Alessandra Korap of the Munduruku tribe conducts a boat patrol on the Jamanxim River with Chief Juarez, 61, while monitoring illegal mining on Indigenous land in the Amazon.

These women are fighting for their Indigenous land and the survival of the Amazon

Updated 7:13 AM ET, Fri December 24, 2021

(CNN)Indigenous women in Brazil have traditionally been excluded from taking on leadership roles that were often filled by tribal patriarchs. But those roles shifted in recent years as threats against their land rights and natural resources escalated.

Women are breaking down barriers, speaking out and joining the frontlines of the battle against rampant deforestation, extractive activities and the worsening climate catastrophe.
O-é Kaiapó Paiakan, a member of the Mebêngôkre people in the Kayapó tribe of Brazil, is one of those women. After her father, the iconic Kayapó leader Paulinho Paiakan, passed away from Covid-19 in June 2020, the 38-year-old took the reins as chief and is carrying her father's legacy as one of the greatest pioneers of Brazil's Indigenous environmental movement.
Fires burn in September along the Trans-Amazonian Highway near the Aripuanã National Forest, in the state of Amazonas in Brazil. Deforestation continues at an extraordinary rate in the Amazon, led by land clearing for meat producers and cattle ranchers, along with illegal mining. The most common means of deforestation is by fire, when ranchers burn the land in order to create farms to raise and graze cattle.
Paiakan said Indigenous women have always been powerful. But as climate and environmental threats worsen, they are stepping out of the confines of their homes to attend college and find their voices in spaces traditionally dominated by men.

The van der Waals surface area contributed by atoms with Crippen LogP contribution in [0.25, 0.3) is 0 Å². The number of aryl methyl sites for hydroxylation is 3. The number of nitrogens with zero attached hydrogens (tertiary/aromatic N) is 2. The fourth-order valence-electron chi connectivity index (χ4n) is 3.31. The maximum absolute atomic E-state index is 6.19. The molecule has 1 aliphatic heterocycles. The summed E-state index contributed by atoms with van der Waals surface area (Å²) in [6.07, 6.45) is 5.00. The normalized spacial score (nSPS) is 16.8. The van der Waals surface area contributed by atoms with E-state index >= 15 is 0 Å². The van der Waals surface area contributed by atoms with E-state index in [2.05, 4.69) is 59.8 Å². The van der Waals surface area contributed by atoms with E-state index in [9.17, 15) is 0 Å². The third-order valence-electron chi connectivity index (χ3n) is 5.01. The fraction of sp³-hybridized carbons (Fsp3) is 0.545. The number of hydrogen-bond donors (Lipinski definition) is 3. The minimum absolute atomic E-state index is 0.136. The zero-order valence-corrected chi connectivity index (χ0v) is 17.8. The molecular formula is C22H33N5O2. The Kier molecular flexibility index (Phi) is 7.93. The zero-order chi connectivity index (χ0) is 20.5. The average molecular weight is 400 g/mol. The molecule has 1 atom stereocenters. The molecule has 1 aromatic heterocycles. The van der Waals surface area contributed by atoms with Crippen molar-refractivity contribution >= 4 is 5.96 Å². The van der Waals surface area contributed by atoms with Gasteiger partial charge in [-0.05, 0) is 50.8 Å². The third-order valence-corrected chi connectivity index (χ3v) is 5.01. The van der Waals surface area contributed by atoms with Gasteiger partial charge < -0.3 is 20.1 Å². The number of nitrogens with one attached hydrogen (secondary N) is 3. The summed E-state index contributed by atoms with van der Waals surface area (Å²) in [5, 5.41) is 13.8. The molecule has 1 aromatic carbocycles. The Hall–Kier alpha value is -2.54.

"Kayapó women have always been fighting," she said. "From us, resistance is born. From us come men, children, life. The woman completes herself with nature, and we have always been part of the resistance along with the men."
Tejubi Uru eu Wau Wau walks through Indigenous land owned by her tribe near Montenegro in Rondônia. Parts of her tribe's land has been burned for cattle ranching. "I feel saddress when I enter this land. This is land that our ancestors gave us," Tejubi said. "It's hard to express how I feel."
Since becoming village chief, Paiakan has been working hard to understand the legalities of protecting Indigenous territories and how to confront structures of power who are challenging their rights. She also created an educational space for tribal women to get involved and learn more about politics and the environmental threats they face.
"Women build the culture; the elder women have a very important role in keeping oral histories alive which they pass on to the children, so we don't lose our language and culture," Paiakan said. "Women today have been meeting to talk about these issues and they are taking space from the chiefs, taking decisions along with them, to coordinate their communities and be part of the political space where these issues are discussed."
Alessandra Korap, a female leader and climate change activist from the Munduruku tribe, meets with members of the Sawré Muybu village before setting off on a patrol to monitor illegal Amazon mining.
While environmental threats are not new in the Amazon, the rise of the right-wing government under President Jair Bolsonaro allowed an explosion of industrial development from oil and gas exploration, logging and mining. These activities have pushed deeper into the region, razing trees on Indigenous land in search of profits.
The Bolsonaro administration and Brazil's congress have aligned with the agribusiness, mining and timber sectors to recently bring into law what's known as "Marco Temporal" — a rule that says Indigenous peoples' right to land will only be recognized if they can prove they occupied it in 1988, when the latest Brazilian constitution was adopted.
O-é Kaiapó Paiakan conducts a radio with other Indigenous chiefs while at home with her family in Redenção in the state of Para. "Kayapó women have always fighting," she said. "From us, resistance is born. From us come men, children, life. The woman completes herself with nature, and we have always been part of the resistance along with the men."